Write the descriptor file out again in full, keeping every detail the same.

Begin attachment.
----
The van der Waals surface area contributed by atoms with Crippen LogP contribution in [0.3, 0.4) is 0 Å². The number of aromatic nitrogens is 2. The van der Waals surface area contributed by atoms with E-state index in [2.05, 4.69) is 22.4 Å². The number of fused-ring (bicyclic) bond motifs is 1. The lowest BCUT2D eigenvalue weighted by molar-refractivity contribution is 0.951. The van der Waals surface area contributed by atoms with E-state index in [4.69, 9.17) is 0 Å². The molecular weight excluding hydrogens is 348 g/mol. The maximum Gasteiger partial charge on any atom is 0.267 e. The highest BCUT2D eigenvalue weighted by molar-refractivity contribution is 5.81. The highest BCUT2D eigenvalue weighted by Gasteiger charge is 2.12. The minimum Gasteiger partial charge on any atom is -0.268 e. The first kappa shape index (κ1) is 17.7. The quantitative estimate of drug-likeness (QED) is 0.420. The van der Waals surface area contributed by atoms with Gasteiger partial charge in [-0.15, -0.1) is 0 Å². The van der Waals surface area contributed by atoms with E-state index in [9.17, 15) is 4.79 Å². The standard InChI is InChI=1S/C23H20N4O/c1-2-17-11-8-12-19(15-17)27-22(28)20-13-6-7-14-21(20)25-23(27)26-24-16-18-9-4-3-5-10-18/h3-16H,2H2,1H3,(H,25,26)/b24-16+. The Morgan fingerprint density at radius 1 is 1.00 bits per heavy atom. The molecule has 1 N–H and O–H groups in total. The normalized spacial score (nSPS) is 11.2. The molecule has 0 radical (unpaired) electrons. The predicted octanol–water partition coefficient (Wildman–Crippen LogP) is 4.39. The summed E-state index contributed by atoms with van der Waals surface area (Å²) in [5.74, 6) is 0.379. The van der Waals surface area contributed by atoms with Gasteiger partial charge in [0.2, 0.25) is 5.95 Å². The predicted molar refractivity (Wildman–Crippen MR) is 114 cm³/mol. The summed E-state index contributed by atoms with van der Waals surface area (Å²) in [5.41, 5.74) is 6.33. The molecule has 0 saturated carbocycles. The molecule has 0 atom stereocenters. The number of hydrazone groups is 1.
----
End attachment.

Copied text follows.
The van der Waals surface area contributed by atoms with Crippen LogP contribution in [0.3, 0.4) is 0 Å². The number of aromatic nitrogens is 2. The van der Waals surface area contributed by atoms with E-state index in [2.05, 4.69) is 22.4 Å². The number of fused-ring (bicyclic) bond motifs is 1. The lowest BCUT2D eigenvalue weighted by molar-refractivity contribution is 0.951. The van der Waals surface area contributed by atoms with E-state index in [4.69, 9.17) is 0 Å². The molecular weight excluding hydrogens is 348 g/mol. The maximum Gasteiger partial charge on any atom is 0.267 e. The highest BCUT2D eigenvalue weighted by molar-refractivity contribution is 5.81. The highest BCUT2D eigenvalue weighted by Gasteiger charge is 2.12. The minimum Gasteiger partial charge on any atom is -0.268 e. The first kappa shape index (κ1) is 17.7. The quantitative estimate of drug-likeness (QED) is 0.420. The van der Waals surface area contributed by atoms with Gasteiger partial charge in [-0.15, -0.1) is 0 Å². The van der Waals surface area contributed by atoms with E-state index in [9.17, 15) is 4.79 Å². The standard InChI is InChI=1S/C23H20N4O/c1-2-17-11-8-12-19(15-17)27-22(28)20-13-6-7-14-21(20)25-23(27)26-24-16-18-9-4-3-5-10-18/h3-16H,2H2,1H3,(H,25,26)/b24-16+. The Morgan fingerprint density at radius 1 is 1.00 bits per heavy atom. The molecule has 1 N–H and O–H groups in total. The normalized spacial score (nSPS) is 11.2. The molecule has 0 radical (unpaired) electrons. The predicted octanol–water partition coefficient (Wildman–Crippen LogP) is 4.39. The summed E-state index contributed by atoms with van der Waals surface area (Å²) in [5.74, 6) is 0.379. The van der Waals surface area contributed by atoms with Gasteiger partial charge in [0.2, 0.25) is 5.95 Å². The predicted molar refractivity (Wildman–Crippen MR) is 114 cm³/mol. The summed E-state index contributed by atoms with van der Waals surface area (Å²) in [5.41, 5.74) is 6.33. The molecule has 0 saturated carbocycles. The molecule has 0 atom stereocenters. The number of hydrazone groups is 1.